[17] "Joe Meyers and Walt Borla; jm; wb; myers; walt; borla"              
[18] "Joseph Dalpaiz; jd; kt; mjd; helper; wages"                         
[19] "Kendall and Ona Barnett; ob; kendell; barnett; ona; coal"           
[20] "Kosuye Okura; ko; okura; grandma; sake; laughter"                   
[21] "Leonard Shield; ls; coal; shield; leonard; hiawatha"                
[22] "Lillie Erkkila Woolsey; lw; woolsey; finn; lillie; finnish"         
[23] "Louis Pestotnick; uh; mines; moreland; hiawatha; coal"              
[24] "Lucille Olsen; olsen; lucille; hiawatha; virg; blackhawk"           
[25] "Marie Nelson; bw; anybody; huh; eighteen; sheep"                    

While some of the output is not very helpful (such as proper nouns and the word “uh”) there are some interesting insights. For example, a couple of the results include “sheep,” a topic that is not tagged on the Marriott Library website. Another mentions cattle. These records could be a great entry point into the ranching culture of immigrants in Utah during this period.

Becoming more comfortable with these sorts of research techniques can yield new pathways to interrogating the primary source records of the past, for academic historians and laypeople alike. Digital history in general, and distance reading in particular, are new methodological tools that historians will continue to utilize in order to deepen our understanding.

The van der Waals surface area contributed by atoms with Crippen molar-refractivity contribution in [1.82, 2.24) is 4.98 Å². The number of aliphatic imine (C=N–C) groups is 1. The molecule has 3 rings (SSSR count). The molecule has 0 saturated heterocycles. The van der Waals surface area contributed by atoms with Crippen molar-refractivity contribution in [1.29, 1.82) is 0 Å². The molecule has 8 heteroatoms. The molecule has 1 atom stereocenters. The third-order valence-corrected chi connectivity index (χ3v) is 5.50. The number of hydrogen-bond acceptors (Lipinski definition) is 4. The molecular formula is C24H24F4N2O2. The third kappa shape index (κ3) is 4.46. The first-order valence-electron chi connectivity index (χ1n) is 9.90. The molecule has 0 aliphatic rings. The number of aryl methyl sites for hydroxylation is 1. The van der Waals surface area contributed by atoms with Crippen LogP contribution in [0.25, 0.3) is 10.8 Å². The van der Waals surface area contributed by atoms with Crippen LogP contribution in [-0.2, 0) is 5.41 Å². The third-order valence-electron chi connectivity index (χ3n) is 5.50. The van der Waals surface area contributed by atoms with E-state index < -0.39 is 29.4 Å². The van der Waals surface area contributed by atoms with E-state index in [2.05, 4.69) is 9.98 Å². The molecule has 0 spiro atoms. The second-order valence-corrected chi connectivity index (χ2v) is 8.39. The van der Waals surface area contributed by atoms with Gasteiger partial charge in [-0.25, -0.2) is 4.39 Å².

My R code:

# Install packages

# Load installed packages

# Load corpus and metadata file
input_loc <- "/path/to/folder"
metadata <- read_csv("metadata.csv")
files <- dir(input_loc, full.names = TRUE)

# Access table of word frequencies
base_url <- "https://programminghistorian.org/assets/basic-text-processing-in-r"
wf <- read_csv(sprintf("%s/%s", base_url, "word_freqency.csv"))

# Process document summaries
text <- c()
for (f in files) {
  text <- c(text, paste(readLines(f), collapse = "\n"))

description <- c()
for (i in 1:length(words)) {
  tab <- table(words[[i]])
  tab <- data_frame(word = names(tab), count = as.numeric(tab))
  tab <- arrange(tab, desc(count))
  tab <- inner_join(tab, wf)
  tab <- filter(tab, frequency < 0.002)
  result <- c(metadata$Narrator[i], metadata$year[i], tab$word[1:5])
  description <- c(description, paste(result, collapse = "; "))


Works Cited:

Taylor Arnold and Lauren Tilton, “Basic Text Processing in R,” The Programming Historian 6 (2017), https://programminghistorian.org/en/lessons/basic-text-processing-in-r.

Daniel J. Cohen and Roy Rosenzweig, Digital History: A Guide to Gathering, Preserving, and Presenting the Past on the Web. Ebook. 2005. Accessed 2/25/2019. http://chnm.gmu.edu/digitalhistory/exploring/1.php